Everyone has access to supplements, and in these busy times, people often feel it’s easier to grab something on the run and take a supplement than to eat nutritiously. If you’re one of the eat-on-the-run people, you might want to reconsider how you eat and note there are calcium studies that show calcium-rich foods are much better than supplements.
Researchers at Washington University School of Medicine in St. Louis, Missouri, studied the effects of women who acquired at last 70 percent of their calcium from natural and fortified foods against women who relied primarily on calcium supplements for their calcium intake. Researchers noted those who acquired calcium from food sources had higher bone density than those women who relied on calcium supplements. Researchers also noted calcium-eating participants demonstrated significant higher levels of active estrogen metabolites, which may account for the improved bone density.
Another calcium supplementation study, conducted over seven years and published in 2006, found “no broad benefit from calcium and vitamin D supplements in preventing broken bones, despite widespread endorsement by doctors for the supplements.” The study was large and included 36,282 normal, healthy women ages 50 to 79, and although the study’s conclusion did not support women taking supplements, it seems most doctors still recommend them.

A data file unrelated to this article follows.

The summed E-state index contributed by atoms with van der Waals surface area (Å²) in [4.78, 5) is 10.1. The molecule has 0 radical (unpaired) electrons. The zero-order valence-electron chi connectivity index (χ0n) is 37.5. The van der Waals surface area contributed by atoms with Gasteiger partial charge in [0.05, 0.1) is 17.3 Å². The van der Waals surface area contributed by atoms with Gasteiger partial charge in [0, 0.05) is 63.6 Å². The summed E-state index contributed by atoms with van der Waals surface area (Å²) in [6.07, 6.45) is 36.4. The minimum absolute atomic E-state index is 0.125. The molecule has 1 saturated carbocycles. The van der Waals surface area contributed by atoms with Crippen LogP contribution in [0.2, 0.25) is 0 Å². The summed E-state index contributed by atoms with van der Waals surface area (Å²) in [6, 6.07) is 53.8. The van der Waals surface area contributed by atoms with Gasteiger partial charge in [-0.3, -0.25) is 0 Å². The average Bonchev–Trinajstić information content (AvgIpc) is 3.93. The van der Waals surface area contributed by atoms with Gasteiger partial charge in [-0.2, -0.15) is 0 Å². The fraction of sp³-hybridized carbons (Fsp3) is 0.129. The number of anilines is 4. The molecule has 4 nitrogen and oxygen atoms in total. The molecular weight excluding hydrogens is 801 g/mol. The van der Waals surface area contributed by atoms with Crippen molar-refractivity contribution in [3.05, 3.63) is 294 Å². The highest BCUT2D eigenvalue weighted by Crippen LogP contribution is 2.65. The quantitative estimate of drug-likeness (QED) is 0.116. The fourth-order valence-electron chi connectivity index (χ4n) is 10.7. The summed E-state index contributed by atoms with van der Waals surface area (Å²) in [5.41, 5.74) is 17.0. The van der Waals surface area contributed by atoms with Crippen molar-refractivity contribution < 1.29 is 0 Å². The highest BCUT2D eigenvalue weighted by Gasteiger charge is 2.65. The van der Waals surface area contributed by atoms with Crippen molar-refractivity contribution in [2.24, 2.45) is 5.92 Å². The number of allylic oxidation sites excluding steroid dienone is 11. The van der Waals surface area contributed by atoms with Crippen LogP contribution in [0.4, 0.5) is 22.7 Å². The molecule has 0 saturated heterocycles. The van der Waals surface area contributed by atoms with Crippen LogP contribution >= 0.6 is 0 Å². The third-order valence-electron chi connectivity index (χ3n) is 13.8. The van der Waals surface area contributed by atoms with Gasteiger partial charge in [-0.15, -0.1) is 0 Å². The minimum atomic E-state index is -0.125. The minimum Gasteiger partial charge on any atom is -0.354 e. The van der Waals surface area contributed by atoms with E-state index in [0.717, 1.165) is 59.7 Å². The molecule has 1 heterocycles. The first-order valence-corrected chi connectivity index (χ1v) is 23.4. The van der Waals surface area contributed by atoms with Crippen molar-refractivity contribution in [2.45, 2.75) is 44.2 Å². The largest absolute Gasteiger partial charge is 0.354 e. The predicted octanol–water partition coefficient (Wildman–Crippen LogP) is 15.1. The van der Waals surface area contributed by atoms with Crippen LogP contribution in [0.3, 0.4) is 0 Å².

So, what does all this mean. The bottom line comes down to this: If you have to grab a quick meal, grab something that includes calcium, such as low-fat dairy products—yogurt, cheese, or cottage cheese—or calcium-fortified beverages, such as orange juice or soy milk. Dark green leafy vegetables—kale, watercress, and bok choy—are also calcium-rich. Eating calcium foods will do your body more good than supplements. However, if you’re falling short on calcium or if you have osteoporosis or osteopenia, you should still take calcium supplements, particularly if your health care practitioner told you to take them.
If you want to learn more about foods that contain calcium, read Calcium-Rich Foods. If you’re interested in the calcium content of herbs and spices, read Calcium Content in Herbs and Spices, and if you’re interested in nutrients that can help prevent osteoporosis, read Osteoporosis and Osteopenia: Nutrients For Strong Bones. If you want to know about other calcium-rich foods that can aid against osteoporosis, read Osteoporosis Health. There is also controversy over soy, if you’re interested in why, you can read, Soy, Is it Really Good For You?